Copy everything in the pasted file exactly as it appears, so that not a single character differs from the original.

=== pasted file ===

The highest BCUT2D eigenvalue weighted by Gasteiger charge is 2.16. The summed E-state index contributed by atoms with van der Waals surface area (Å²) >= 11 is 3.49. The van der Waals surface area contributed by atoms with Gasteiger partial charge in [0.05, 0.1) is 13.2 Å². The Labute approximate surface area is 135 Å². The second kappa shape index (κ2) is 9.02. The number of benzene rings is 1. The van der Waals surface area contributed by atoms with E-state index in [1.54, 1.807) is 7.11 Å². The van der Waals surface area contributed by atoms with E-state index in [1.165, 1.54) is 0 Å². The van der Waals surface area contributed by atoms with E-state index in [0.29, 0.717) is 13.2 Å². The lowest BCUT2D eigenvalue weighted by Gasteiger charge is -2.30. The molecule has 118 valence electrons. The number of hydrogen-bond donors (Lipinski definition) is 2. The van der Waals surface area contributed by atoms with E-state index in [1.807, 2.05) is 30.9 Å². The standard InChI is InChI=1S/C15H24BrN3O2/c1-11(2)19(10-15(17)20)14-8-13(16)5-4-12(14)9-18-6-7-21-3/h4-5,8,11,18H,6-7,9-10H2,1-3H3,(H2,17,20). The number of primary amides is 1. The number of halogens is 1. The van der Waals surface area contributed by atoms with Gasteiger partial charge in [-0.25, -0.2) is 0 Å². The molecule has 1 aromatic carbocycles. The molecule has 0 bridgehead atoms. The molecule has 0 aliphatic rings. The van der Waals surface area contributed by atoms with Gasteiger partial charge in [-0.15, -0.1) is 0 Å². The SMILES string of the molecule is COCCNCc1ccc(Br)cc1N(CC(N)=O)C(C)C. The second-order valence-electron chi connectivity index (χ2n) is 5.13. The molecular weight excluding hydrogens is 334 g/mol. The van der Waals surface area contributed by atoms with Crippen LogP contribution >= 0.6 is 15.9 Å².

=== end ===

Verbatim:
The highest BCUT2D eigenvalue weighted by Gasteiger charge is 2.16. The summed E-state index contributed by atoms with van der Waals surface area (Å²) >= 11 is 3.49. The van der Waals surface area contributed by atoms with Gasteiger partial charge in [0.05, 0.1) is 13.2 Å². The Labute approximate surface area is 135 Å². The second kappa shape index (κ2) is 9.02. The number of benzene rings is 1. The van der Waals surface area contributed by atoms with E-state index in [1.54, 1.807) is 7.11 Å². The van der Waals surface area contributed by atoms with E-state index in [1.165, 1.54) is 0 Å². The van der Waals surface area contributed by atoms with E-state index in [0.29, 0.717) is 13.2 Å². The lowest BCUT2D eigenvalue weighted by Gasteiger charge is -2.30. The molecule has 118 valence electrons. The number of hydrogen-bond donors (Lipinski definition) is 2. The van der Waals surface area contributed by atoms with E-state index in [1.807, 2.05) is 30.9 Å². The standard InChI is InChI=1S/C15H24BrN3O2/c1-11(2)19(10-15(17)20)14-8-13(16)5-4-12(14)9-18-6-7-21-3/h4-5,8,11,18H,6-7,9-10H2,1-3H3,(H2,17,20). The number of primary amides is 1. The number of halogens is 1. The van der Waals surface area contributed by atoms with Gasteiger partial charge in [-0.25, -0.2) is 0 Å². The molecule has 1 aromatic carbocycles. The molecule has 0 bridgehead atoms. The molecule has 0 aliphatic rings. The van der Waals surface area contributed by atoms with Gasteiger partial charge in [-0.15, -0.1) is 0 Å². The SMILES string of the molecule is COCCNCc1ccc(Br)cc1N(CC(N)=O)C(C)C. The second-order valence-electron chi connectivity index (χ2n) is 5.13. The molecular weight excluding hydrogens is 334 g/mol. The van der Waals surface area contributed by atoms with Crippen LogP contribution >= 0.6 is 15.9 Å².